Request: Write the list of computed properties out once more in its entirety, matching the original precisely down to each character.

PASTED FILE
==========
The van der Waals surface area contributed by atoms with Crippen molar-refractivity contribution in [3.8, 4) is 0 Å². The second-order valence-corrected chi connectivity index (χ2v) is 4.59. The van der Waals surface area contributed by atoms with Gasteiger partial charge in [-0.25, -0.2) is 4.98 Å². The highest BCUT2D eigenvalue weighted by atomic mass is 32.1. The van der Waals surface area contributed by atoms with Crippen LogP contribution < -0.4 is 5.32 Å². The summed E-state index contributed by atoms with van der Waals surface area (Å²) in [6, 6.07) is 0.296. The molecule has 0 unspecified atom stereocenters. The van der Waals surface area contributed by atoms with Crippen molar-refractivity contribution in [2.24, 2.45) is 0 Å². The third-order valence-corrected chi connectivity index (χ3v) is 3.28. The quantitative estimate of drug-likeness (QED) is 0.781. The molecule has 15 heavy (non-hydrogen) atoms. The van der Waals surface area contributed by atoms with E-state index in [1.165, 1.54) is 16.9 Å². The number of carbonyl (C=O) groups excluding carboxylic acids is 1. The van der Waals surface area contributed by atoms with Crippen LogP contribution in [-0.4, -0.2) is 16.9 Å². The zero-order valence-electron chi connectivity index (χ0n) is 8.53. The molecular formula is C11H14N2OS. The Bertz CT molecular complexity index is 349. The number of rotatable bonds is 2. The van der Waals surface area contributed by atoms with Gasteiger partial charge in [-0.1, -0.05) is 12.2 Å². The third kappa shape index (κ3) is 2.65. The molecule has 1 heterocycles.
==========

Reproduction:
The van der Waals surface area contributed by atoms with Crippen molar-refractivity contribution in [3.8, 4) is 0 Å². The second-order valence-corrected chi connectivity index (χ2v) is 4.59. The van der Waals surface area contributed by atoms with Gasteiger partial charge in [-0.25, -0.2) is 4.98 Å². The highest BCUT2D eigenvalue weighted by atomic mass is 32.1. The van der Waals surface area contributed by atoms with Crippen LogP contribution < -0.4 is 5.32 Å². The summed E-state index contributed by atoms with van der Waals surface area (Å²) in [6, 6.07) is 0.296. The molecule has 0 unspecified atom stereocenters. The van der Waals surface area contributed by atoms with Crippen molar-refractivity contribution in [2.24, 2.45) is 0 Å². The third-order valence-corrected chi connectivity index (χ3v) is 3.28. The quantitative estimate of drug-likeness (QED) is 0.781. The molecule has 15 heavy (non-hydrogen) atoms. The van der Waals surface area contributed by atoms with E-state index in [1.165, 1.54) is 16.9 Å². The number of carbonyl (C=O) groups excluding carboxylic acids is 1. The van der Waals surface area contributed by atoms with Crippen LogP contribution in [-0.4, -0.2) is 16.9 Å². The zero-order valence-electron chi connectivity index (χ0n) is 8.53. The molecular formula is C11H14N2OS. The Bertz CT molecular complexity index is 349. The number of rotatable bonds is 2. The van der Waals surface area contributed by atoms with Gasteiger partial charge in [-0.1, -0.05) is 12.2 Å². The third kappa shape index (κ3) is 2.65. The molecule has 1 heterocycles.